|The Cast of Vanity Fair|
Immediately, we are given advanced warning by the tuxedoed Manager of the Strand Musik Hall that “there are no morals here in our play.” He comes to the stage’s edge to advise us in more detail: “This is Vanity Fair. It is not a moral play. What do these shallow players have to do with your modern lives?”
|Adam Magill & Rebekah Brockman|
Rebekah Brockman is a devilish, devious Becky Sharp who is also immediately likeable in so many ways. We may cringe at her tactics to woo the boorish, goofy brother, Jos, of her best friend, Amelia; and we may not approve her trickery to win the hand in marriage of the handsome soldier, Rawdon, son of her first employer, Sir Pitt Crawley. However, we cannot help but admire her sheer determination, her quick-minded decision-making, and her ability to switch courses of action on the spot in order to manipulate, nay to control the real-time play she is writing for herself with a planned outcome of financial security. Becky undergoes many situational and personality alterations in the course of her life story – all masterfully, believably, and memorably performed by Ms. Brockman. Even when she reaches her lowest, more despicable, most unforgivable points (and there are many), her Becky is still someone we cannot help but guiltily cheer her on, given her sheer, stubborn determination to survive and more importantly, to thrive.
Often the Yin to Becky’s Yang is her best and only friend from school days, the good-hearted, good-natured, and much-generous Amelia Sedley. As convincingly played by Maribel Martinez, Amelia often sees something in Becky that others around her do not – a reason to love her. While her Amelia approaches sainthood for some of the life burdens she will be called upon to bear, her Amelia is also quite human and fully able to rage into a childish, temper tantrum; to give a blind eye to the obvious sins of a cheating husband, George; or to ignore the clearly obvious adoration of a lifelong friend, Dobbin, who loves her and continually comes to her aid without receiving a return of such love.
|Dan Hiatt & Rebekah Brockman|
Surrounding these two completely different but equally strong-willed women is a host of characters ranging from eccentric to quirky to evil to hilarious. We first meet Dan Hiatt as the evening’s oft-intervening narrator, entitled The Manager. He enters at times to coach/advise/admonish our two heroines, and at other times, does the same to us as audience – even pointing out individual members in the theatre to throw a jab or two. But with the quick swish of a front-half-only quilted robe and old lady’s feather-capped wig of grey curls, he instantaneously transforms in voice, countenance, and demeanor into the aged Miss Matilda – wealthy, spinster aunt of Becky’s husband, whom Becky has designs to win over her cantankerous nature in order for her husband, Rawdon, to receive her inheritance. Dan Hiatt’s flatulent-prone, high-pitched Matilda spits out little, naughty gems that tickle the conspiring Becky (such as “a little creaky and leaky is normal for my age”), but Miss Matilda also has an indignant ire that will rise to volcanic proportions when she discovers more about this lower-class intruder, Becky.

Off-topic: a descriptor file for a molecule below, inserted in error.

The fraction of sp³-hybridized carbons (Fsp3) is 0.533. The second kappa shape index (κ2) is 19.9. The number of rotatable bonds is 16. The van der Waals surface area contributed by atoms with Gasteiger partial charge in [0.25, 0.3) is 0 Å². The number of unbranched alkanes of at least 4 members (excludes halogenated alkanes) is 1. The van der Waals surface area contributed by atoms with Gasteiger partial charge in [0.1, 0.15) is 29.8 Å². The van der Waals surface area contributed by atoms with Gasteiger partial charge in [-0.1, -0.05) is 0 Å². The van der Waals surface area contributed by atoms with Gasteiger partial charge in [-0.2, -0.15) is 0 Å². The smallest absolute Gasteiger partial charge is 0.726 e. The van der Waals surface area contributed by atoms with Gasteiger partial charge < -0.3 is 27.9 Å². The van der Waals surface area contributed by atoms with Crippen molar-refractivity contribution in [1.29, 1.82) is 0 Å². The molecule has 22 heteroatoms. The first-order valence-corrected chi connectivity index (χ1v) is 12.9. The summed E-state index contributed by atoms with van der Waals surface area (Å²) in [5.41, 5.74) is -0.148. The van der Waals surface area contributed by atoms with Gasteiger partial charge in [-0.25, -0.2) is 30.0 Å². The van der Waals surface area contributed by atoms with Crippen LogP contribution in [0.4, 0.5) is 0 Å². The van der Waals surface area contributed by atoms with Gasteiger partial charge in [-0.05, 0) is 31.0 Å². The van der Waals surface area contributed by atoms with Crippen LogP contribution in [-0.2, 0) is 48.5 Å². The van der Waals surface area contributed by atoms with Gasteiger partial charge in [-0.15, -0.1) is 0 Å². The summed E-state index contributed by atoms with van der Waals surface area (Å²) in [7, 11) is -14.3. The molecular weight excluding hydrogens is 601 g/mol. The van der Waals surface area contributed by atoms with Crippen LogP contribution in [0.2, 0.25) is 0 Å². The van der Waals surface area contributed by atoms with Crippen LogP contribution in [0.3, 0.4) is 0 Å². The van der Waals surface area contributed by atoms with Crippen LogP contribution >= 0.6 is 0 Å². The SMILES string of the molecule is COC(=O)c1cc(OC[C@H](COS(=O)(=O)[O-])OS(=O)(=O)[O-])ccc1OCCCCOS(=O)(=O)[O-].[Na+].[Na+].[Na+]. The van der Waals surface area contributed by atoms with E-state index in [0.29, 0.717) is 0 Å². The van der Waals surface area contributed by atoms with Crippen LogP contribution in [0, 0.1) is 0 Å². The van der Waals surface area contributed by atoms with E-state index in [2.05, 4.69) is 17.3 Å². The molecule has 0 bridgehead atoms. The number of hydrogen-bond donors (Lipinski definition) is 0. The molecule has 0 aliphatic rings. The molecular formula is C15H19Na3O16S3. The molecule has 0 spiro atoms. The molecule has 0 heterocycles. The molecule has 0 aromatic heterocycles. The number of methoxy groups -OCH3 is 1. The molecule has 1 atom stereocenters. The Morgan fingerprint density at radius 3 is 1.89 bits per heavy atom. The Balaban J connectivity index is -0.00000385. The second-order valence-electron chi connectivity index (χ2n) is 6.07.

|Alyssa Wilmoth Keegan, Vincent Randozzo & Anthony Michael Lopez|
Sir Pitt Crawley, Becky’s first employer, is portrayed by the wild-haired, wild-eyed Vincent Randazzo, who is also the Twiddle-Dee-looking brother of Amelia, Jos – a man-still-boy who repeatedly cannot help but fall under the viperous spell of Becky. Mr. Randazzo also delightfully becomes a weepy servant named Miss Jemima, a society snob named Lady Chesterton, and a royally robed and crowned King George looking to turn a game of pantomime with Becky into a game of hump-the-king in bed.
Anthony Michael Lopez is the mean and moralistic, Miss Pinkerton, proprietor of the plush academy both Amelia and Becky attend as girls. He is hilarious as the screeching Miss Pinkerton with her loud disapproval of the lower-class Becky, whom she sees as “a menace to this school and a menace to society.” But Mr. Lopez, among other transformations such as the puppeteer of Lady Crowley, is primarily on stage as Amelia’s loyal friend and would-be lover, William Dobbin, who naively stays true to her even as she continues to ignore his love. In that role, the sad-eyed, stoically-stance Mr. Lopez is like the ever-trustful, ever-loyal family dog who takes some abuse, is mostly ignored, but is always ready and eager to please.
|Anthony Michael Lopez & Vincent Randazzo|
Rather than William, Amelia instead focuses all her love on George Osborne, William’s best friend and fellow soldier who only marries Becky after William convinces him it is the noble thing to do (George having previously dropped her after her father loses his stock exchange job and subsequently his fortune). Alyssa Wilmoth Keegan is appropriately slimy and dislikable as George, who soon ventures beyond his new wife to tempt her more outgoing, more risqué best friend, Becky. Ms. Keegan also plays a variety of completely bizarre and zany characters, including Miss Matilda’s much-maligned and hilarious servant, Miss Briggs, and the puppeteer and voice of Rawdon’s brother, Lesser Pitt.